Funerals held for victims of attack on DR Congo campThu, 16 May 2024 07:49:18 GMT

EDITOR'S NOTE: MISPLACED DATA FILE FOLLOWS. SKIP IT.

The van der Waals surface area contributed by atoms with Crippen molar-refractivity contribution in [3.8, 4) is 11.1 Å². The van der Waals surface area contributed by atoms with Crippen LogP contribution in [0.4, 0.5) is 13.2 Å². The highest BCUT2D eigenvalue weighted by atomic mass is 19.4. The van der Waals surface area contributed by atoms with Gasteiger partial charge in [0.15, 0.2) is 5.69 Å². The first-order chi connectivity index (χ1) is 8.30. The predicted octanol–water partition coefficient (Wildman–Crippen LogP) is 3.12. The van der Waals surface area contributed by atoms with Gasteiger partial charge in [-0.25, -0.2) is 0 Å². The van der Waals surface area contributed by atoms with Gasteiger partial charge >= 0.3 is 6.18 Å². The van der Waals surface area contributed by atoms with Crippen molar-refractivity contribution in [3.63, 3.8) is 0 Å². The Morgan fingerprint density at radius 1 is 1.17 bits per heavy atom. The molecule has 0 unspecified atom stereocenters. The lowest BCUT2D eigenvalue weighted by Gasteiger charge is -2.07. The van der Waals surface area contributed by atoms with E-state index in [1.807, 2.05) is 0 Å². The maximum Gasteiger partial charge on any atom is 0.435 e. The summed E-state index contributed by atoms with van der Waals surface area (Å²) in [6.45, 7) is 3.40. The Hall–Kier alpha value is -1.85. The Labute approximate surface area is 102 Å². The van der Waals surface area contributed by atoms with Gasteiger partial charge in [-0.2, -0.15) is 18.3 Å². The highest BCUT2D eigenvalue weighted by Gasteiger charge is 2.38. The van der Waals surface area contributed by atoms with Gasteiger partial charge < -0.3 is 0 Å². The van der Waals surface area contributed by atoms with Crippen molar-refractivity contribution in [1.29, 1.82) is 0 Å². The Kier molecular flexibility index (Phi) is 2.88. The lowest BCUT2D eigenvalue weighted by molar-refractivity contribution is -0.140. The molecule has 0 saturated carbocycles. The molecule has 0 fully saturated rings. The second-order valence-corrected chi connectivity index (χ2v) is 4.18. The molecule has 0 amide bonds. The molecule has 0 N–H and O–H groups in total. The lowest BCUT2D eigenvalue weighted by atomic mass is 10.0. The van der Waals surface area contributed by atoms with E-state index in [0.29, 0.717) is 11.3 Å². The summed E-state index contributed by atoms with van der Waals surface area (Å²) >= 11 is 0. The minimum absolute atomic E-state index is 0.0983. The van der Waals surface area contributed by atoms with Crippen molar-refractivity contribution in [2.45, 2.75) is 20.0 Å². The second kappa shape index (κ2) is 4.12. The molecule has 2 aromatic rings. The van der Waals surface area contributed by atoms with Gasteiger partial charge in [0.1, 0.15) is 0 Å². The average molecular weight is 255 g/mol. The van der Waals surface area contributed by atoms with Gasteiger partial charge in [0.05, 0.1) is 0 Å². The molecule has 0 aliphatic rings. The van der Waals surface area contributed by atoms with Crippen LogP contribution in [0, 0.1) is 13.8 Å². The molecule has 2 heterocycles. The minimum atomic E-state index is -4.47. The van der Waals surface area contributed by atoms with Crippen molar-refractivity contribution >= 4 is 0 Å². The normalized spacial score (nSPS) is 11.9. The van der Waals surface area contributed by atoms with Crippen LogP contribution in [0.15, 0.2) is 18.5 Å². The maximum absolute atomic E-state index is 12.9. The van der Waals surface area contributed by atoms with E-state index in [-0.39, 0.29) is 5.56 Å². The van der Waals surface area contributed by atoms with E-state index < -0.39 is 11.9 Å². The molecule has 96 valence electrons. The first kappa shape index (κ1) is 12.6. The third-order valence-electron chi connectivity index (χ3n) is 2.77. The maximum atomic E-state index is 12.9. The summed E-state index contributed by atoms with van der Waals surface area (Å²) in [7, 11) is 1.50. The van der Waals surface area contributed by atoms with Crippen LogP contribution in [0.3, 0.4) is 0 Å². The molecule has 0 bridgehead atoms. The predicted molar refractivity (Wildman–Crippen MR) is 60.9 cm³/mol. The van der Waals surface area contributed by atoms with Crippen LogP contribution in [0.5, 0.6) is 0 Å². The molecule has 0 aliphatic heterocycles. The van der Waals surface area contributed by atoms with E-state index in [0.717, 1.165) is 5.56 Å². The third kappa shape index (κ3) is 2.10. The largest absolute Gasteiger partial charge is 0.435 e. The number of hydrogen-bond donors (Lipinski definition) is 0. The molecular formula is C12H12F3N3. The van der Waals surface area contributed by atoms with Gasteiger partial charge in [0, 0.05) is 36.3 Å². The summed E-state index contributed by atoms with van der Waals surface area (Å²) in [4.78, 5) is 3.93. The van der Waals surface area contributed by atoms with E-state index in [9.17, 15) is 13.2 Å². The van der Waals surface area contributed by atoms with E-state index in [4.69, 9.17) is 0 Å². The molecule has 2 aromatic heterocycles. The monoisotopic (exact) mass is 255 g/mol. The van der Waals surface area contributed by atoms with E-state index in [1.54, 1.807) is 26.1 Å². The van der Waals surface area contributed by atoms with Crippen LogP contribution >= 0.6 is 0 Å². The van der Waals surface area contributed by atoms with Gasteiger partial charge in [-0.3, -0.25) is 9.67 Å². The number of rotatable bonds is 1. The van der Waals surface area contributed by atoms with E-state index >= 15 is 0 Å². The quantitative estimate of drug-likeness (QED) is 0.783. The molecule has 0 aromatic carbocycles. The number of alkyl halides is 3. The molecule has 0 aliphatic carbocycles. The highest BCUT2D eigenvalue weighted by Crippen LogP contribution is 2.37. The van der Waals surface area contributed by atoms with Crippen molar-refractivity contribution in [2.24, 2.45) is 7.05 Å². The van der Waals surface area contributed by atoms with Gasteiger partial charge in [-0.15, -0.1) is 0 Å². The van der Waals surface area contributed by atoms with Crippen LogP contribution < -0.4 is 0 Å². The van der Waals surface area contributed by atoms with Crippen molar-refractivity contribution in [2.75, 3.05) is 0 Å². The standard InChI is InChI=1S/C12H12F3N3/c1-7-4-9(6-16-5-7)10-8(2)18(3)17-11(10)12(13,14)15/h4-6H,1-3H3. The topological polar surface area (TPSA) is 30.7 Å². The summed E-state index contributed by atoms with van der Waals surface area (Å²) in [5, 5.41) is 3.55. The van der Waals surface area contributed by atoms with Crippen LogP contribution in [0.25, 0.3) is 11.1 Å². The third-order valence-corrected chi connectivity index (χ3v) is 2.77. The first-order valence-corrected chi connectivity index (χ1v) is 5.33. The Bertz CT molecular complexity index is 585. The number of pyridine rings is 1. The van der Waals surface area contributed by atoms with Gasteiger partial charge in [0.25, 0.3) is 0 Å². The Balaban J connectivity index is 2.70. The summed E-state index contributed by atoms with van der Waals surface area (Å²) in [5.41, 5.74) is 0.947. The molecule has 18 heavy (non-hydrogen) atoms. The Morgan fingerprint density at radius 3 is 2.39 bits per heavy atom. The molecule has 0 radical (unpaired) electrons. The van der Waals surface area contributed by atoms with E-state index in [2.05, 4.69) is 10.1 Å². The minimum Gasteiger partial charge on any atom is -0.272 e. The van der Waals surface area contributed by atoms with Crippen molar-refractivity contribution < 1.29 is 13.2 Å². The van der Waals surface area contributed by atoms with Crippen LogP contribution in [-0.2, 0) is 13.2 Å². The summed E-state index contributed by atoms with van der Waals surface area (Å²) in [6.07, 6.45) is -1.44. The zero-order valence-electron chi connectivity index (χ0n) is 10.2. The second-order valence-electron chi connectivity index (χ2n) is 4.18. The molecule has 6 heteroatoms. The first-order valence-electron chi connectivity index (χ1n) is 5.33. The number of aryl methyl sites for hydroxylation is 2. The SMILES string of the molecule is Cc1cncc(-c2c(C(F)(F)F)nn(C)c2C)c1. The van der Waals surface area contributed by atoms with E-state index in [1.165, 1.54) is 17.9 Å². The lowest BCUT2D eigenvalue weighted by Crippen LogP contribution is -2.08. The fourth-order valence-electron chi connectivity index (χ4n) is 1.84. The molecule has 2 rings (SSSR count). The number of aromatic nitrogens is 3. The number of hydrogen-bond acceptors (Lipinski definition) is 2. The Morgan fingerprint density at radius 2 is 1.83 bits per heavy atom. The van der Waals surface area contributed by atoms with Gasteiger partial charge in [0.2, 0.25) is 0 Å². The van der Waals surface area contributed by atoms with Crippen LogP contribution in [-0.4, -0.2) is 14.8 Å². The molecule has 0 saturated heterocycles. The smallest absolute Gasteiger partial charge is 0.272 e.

Mourners gathered Wednesday for the funerals of victims of an attack on a camp for internally displaced people in eastern DR Congo which the government has called a “war crime”.The funerals were held in Goma, the main city in North Kivu province, which has been plagued by fighting between M23 (March 23 Movement) rebels and the Congolese armed forces.The mainly Tutsi-led M23 resumed its armed campaign in the Democratic Republic of Congo in 2021 and has seized swathes of territory.Thirty-five coffins were lined up for the ceremony at Goma’s largest stadium, AFP journalists saw.Burials later took place in Kibati, around 10 kilometres (six miles) north of the provincial capital, in a special cemetery for victims of conflict.On May 3, bombs struck huts in the Mugunga camp for displaced people on the outskirts of Goma.Humanitarian sources and an official from the camp put the death toll at 15, but a government minister said 35 people had died and 37 were injured.The DRC and the United States have accused the M23 of being behind the attack on the camps, whose residents had been driven out of their villages by an M23 offensive.”Twenty two of those (killed) were children… they were killed, victims of the barbarism of Rwanda,” Patrick Muyaya, government spokespeman and minister for media and communications, said on X.Muyaya, who attended the funerals on Wednesday, had previously called the blasts a “war crime”.The DRC government has also condemned the bombing as an “act of terrorism” and called for “substantial political and economic sanctions” against Rwanda, which it accuses of supporting the M23 rebels.The US State Department has also accused Rwandan forces of joining M23 rebels in the blasts on the camp and called on Kigali to punish those responsible.The Rwandan government has dismissed the US accusation as “ridiculous”, saying Rwanda has a “professional army” that would “never attack” a camp for displaced people.Espoir Bwesha, 23, said he lost his 19-year-old brother David in the blasts. David had been “resting inside his hut when a bomb fell on him”, Bwesha told AFP ahead of the ceremony.”I want the enemy to be driven out and for peace to return,” he said, adding he did not want any more “heavy weapons” to be placed near camps for displaced people. Denise Baleye said her younger sister’s two children aged four and 21 had been killed in the blasts.”May the government help us to return to our villages,” she implored. On May 7, the conflict also hit neighbouring South Kivu province when a bombing, blamed on the M23, killed seven people.